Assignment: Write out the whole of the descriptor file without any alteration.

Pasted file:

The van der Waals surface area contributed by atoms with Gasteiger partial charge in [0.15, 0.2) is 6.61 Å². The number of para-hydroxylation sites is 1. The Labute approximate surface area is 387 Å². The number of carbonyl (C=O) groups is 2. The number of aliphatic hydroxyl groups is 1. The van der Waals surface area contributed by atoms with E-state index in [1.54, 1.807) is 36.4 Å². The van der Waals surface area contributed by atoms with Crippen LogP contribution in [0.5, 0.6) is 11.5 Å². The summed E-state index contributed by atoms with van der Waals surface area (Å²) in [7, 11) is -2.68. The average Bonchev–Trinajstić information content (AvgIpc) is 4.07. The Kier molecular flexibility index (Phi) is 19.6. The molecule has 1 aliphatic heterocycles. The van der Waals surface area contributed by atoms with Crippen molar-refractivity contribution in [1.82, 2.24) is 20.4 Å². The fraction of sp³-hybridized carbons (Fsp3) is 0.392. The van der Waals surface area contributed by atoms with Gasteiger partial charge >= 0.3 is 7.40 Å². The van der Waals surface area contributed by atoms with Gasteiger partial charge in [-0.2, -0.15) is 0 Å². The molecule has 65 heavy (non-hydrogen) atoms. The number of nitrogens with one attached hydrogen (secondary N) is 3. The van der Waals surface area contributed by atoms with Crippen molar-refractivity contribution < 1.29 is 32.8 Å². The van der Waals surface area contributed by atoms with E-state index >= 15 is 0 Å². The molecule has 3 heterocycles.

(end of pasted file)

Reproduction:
The van der Waals surface area contributed by atoms with Gasteiger partial charge in [0.15, 0.2) is 6.61 Å². The number of para-hydroxylation sites is 1. The Labute approximate surface area is 387 Å². The number of carbonyl (C=O) groups is 2. The number of aliphatic hydroxyl groups is 1. The van der Waals surface area contributed by atoms with E-state index in [1.54, 1.807) is 36.4 Å². The van der Waals surface area contributed by atoms with Crippen LogP contribution in [0.5, 0.6) is 11.5 Å². The summed E-state index contributed by atoms with van der Waals surface area (Å²) in [7, 11) is -2.68. The average Bonchev–Trinajstić information content (AvgIpc) is 4.07. The Kier molecular flexibility index (Phi) is 19.6. The molecule has 1 aliphatic heterocycles. The van der Waals surface area contributed by atoms with Crippen molar-refractivity contribution in [1.82, 2.24) is 20.4 Å². The fraction of sp³-hybridized carbons (Fsp3) is 0.392. The van der Waals surface area contributed by atoms with Gasteiger partial charge >= 0.3 is 7.40 Å². The van der Waals surface area contributed by atoms with Gasteiger partial charge in [-0.2, -0.15) is 0 Å². The molecule has 65 heavy (non-hydrogen) atoms. The number of nitrogens with one attached hydrogen (secondary N) is 3. The van der Waals surface area contributed by atoms with Crippen molar-refractivity contribution < 1.29 is 32.8 Å². The van der Waals surface area contributed by atoms with E-state index >= 15 is 0 Å². The molecule has 3 heterocycles.